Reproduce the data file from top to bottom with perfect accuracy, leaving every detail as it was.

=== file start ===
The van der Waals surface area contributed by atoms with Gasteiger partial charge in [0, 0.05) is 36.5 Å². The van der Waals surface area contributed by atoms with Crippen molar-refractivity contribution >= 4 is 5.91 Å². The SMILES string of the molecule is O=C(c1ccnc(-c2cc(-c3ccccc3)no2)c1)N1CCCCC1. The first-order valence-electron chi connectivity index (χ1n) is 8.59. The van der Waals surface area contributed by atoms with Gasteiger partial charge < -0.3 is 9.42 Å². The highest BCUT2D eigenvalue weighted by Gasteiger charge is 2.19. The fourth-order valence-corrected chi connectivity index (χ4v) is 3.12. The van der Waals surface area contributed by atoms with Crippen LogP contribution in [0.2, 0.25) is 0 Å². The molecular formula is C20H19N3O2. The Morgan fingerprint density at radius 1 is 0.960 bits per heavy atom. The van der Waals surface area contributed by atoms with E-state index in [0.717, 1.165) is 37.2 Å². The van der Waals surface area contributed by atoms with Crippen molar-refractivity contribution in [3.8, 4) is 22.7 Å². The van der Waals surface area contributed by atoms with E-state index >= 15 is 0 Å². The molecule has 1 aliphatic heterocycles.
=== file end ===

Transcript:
The van der Waals surface area contributed by atoms with Gasteiger partial charge in [0, 0.05) is 36.5 Å². The van der Waals surface area contributed by atoms with Crippen molar-refractivity contribution >= 4 is 5.91 Å². The SMILES string of the molecule is O=C(c1ccnc(-c2cc(-c3ccccc3)no2)c1)N1CCCCC1. The first-order valence-electron chi connectivity index (χ1n) is 8.59. The van der Waals surface area contributed by atoms with Gasteiger partial charge < -0.3 is 9.42 Å². The highest BCUT2D eigenvalue weighted by Gasteiger charge is 2.19. The fourth-order valence-corrected chi connectivity index (χ4v) is 3.12. The van der Waals surface area contributed by atoms with Crippen LogP contribution in [0.2, 0.25) is 0 Å². The molecular formula is C20H19N3O2. The Morgan fingerprint density at radius 1 is 0.960 bits per heavy atom. The van der Waals surface area contributed by atoms with E-state index in [0.717, 1.165) is 37.2 Å². The van der Waals surface area contributed by atoms with Crippen molar-refractivity contribution in [3.8, 4) is 22.7 Å². The van der Waals surface area contributed by atoms with E-state index >= 15 is 0 Å². The molecule has 1 aliphatic heterocycles.